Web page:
Big finishes to the season can mean a variety of things to players. In some instances — J.A. Happ, for example — a late run of excellence can help a player land a contract that would’ve been otherwise unthinkable. Trevor Cahill and Fernando Rodney may have been in line for minor league contracts this past offseason were it not for their late showings with the Cubs. Of course, not every big finish ends with a massively boosted payday. Daniel Murphy’s late power surge was one of the game’s most notable narratives last October, but speculation about a sudden five-year contract never came to fruition, and he ended up with a three-year contract that now looks to be one of the game’s great bargains.
We don’t know what the future holds for these players, but here are five free agent bats that are impressing late in the year…
- Carlos Gomez: Astros fans should probably look away. Since joining the division-rival Rangers, Gomez has batted an outstanding .291/.371/.564 in 31 games. He’s cut his strikeout rate by more than five percent while significantly boosting his walk rate, and the eight homer he’s hit in a month with the Rangers are just one shy of the nine he hit in 126 games as a member of the Astros. Gomez played his way out of a job in Houston, but his recent run with the Rangers looks an awful lot like his peak years from 2012-14 in Milwaukee. That could be enough to land him a multi-year contract this offseason, though a one-year pact in an attempt to further boost his value remains an option as well. And of course, Gomez will have further opportunities to add to his value in the postseason, as the Rangers have clinched the AL West.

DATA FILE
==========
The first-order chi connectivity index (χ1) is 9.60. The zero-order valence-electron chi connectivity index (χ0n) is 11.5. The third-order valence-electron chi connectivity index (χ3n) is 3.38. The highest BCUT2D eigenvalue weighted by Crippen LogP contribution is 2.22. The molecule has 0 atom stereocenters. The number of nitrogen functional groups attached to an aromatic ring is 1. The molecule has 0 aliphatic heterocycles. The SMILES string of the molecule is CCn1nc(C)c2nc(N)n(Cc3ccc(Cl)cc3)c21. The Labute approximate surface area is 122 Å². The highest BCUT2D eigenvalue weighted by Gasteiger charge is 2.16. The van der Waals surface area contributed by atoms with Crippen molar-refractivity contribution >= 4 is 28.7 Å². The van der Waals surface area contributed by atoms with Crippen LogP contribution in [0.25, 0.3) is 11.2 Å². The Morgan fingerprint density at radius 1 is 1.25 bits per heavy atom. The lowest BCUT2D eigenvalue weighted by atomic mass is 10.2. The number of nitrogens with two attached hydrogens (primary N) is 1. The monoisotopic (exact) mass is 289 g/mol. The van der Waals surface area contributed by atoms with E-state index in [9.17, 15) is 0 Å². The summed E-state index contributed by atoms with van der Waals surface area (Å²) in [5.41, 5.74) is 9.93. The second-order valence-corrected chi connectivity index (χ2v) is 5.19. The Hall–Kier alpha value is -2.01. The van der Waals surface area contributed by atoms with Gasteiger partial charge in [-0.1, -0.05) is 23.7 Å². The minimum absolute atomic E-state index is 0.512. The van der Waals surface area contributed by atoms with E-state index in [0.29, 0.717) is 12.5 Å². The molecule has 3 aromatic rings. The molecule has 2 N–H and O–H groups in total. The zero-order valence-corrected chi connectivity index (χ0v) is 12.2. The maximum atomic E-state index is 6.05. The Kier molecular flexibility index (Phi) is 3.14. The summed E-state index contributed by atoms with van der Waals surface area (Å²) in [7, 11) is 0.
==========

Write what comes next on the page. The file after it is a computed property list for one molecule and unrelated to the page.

- Josh Reddick: The month of September has largely balanced out what was one of the worst months of Reddick’s career in August. He’s being platooned pretty heavily, which won’t help his free-agent value as much as showing competence versus left-handers would have, but he’s batting .406/.446/.565 in 75 plate appearances over the past 30 days. It’s been a roller-coaster season for Reddick, who has mixed in a month-long DL stint with his hot and cold streaks, but the strong finish undoubtedly salvages some free agent stock that looked to have been dwindling. Like Gomez, he’ll have further opportunities to showcase for interested teams in the playoffs.
- Sean Rodriguez: The 31-year-old Rodriguez is quietly having an excellent season in Pittsburgh, where he’s batted .272/.350/.517 on the whole — including a ridiculous .329/.398/.605 slash and six homers over the past month. He’s also played every position on the field except pitcher and catcher this season, making him a versatile asset that’s finishing his year with a flourish. That could very well be enough to land Rodriguez the first multi-year contract of his career as he heads into his age-32 season.
- Kendrys Morales: I looked at Morales’ rising stock last week, and all he’s done in the interim is continue to rake. Over the past 30 days, Morales is hitting .327/.377/.625 with nine long balls, which only adds to the monstrous production he’s compiled since mid-June. There’s no reason for him to exercise his end of the mutual option the Royals hold over him, and he’ll be an interesting qualifying offer candidate. Morales would be a threat to accept, having been burned by the QO system once in the past, but his production, in a vacuum, is enough to earn a multi-year deal.